Authentic Fire is Dr. Michael Brown’s book-length response to John MacArthur’s Strange Fire conference. Because of the importance of this debate, TheCripplegate is using every Thursday to respond chapter-by-chapter to Authentic Fire. You can find an overview of this debate, as well as links to the reviews for each chapter by clicking here.

 afSpirit and Truth, Right Brain and Left Brain

Coming to chapter 8 of Authentic Fire, Dr. Michael Brown explains how charismatics and non-charismatics have something to offer the body of Christ. Rather than fighting, both groups will serve everyone better if they would seek to understand and learn from each other.  That way, both sides will glorify Jesus and touch a dying world [AF, 251]. 

While Brown acknowledges that he believes the Bible clearly affirms his position, charismatics and non-charismatics still have unique contributions to make. What may be one group’s strength, may be another’s weakness, and what may be one’s weakness will be the other’s strength. It is how God established the body of Christ to work together. As Paul wrote in Romans 12:4-5, there are many members, but not all members have the same function. So it is with charismatics and non-charismatics.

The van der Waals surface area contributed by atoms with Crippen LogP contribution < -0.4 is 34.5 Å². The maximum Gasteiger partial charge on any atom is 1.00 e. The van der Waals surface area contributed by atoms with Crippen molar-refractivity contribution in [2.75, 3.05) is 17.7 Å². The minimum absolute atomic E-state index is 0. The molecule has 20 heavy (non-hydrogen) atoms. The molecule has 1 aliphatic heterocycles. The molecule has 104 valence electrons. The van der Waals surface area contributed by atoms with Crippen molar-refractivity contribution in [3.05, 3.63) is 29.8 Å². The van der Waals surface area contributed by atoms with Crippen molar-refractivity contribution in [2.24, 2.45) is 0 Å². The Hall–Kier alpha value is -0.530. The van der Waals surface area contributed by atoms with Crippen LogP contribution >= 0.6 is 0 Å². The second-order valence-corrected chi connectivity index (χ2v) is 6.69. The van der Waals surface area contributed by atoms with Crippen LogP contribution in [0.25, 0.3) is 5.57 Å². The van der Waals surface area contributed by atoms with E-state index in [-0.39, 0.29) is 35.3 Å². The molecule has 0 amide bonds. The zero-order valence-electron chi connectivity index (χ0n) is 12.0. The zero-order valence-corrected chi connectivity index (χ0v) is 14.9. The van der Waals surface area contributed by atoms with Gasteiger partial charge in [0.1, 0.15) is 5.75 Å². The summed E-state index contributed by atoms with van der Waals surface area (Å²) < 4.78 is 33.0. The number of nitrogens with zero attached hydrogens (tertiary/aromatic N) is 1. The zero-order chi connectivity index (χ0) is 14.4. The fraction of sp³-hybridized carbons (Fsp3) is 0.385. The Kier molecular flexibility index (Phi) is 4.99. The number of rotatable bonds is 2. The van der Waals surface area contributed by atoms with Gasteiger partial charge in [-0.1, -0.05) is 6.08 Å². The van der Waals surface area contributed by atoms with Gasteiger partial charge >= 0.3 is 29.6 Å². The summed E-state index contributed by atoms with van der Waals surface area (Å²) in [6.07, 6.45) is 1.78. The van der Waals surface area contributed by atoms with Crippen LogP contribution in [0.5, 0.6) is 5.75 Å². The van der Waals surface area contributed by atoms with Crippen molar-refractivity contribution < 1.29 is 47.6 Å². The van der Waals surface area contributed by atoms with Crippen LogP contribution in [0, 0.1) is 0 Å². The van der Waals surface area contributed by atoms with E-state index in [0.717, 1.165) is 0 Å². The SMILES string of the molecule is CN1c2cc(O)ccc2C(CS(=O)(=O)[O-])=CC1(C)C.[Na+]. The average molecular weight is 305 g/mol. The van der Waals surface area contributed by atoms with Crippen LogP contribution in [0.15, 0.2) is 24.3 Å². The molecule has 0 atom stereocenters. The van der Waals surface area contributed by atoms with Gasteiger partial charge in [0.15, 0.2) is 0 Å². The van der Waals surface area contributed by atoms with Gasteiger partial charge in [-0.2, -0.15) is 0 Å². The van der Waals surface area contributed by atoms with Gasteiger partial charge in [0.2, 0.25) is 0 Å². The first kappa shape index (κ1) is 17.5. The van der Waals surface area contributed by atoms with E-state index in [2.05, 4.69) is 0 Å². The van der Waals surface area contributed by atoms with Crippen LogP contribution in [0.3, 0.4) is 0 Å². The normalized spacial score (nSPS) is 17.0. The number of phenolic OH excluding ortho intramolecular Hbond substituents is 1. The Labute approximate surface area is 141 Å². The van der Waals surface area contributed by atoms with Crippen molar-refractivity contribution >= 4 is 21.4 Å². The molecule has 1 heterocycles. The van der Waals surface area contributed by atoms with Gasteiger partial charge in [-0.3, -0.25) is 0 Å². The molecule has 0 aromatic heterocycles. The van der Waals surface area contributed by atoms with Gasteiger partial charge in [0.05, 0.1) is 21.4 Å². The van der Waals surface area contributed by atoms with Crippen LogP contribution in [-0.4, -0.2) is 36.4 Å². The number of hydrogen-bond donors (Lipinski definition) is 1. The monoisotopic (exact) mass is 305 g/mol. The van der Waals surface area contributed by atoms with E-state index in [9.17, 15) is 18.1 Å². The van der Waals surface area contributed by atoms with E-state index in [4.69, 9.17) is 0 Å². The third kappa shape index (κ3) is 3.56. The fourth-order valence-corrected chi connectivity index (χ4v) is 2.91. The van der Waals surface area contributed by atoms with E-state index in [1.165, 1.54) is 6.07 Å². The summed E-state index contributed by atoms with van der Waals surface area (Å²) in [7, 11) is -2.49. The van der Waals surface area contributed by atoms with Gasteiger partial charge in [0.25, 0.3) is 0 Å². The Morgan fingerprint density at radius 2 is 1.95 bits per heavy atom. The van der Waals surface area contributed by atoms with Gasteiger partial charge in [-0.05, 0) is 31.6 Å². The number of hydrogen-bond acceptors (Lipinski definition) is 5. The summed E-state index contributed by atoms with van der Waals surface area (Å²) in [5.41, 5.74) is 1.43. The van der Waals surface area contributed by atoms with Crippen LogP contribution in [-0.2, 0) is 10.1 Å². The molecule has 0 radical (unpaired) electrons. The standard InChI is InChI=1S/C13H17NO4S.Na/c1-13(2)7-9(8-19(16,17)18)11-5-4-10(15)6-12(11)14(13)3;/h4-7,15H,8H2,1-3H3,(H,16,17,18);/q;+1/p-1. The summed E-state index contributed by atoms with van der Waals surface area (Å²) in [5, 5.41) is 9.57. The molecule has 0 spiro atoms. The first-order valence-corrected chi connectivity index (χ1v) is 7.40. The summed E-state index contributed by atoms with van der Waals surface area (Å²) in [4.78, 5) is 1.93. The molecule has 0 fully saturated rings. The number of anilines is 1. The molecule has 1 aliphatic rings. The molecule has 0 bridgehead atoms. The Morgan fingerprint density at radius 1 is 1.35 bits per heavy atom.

Take for instance how non-charismatics are heavily into studying the Word of God. They will know God’s Word inside and out in the original languages and all the theology that goes with that. However, they become so immersed into the “study” aspect of Scripture that they lose the vibrancy of fellowship and lack the empowering of the Holy Spirit. On the flip side, it is all too common for charismatic brethren to pursue the Spirit so heavily that they become sloppy with their Bible study and doctrinal foundations [AF, 257-258].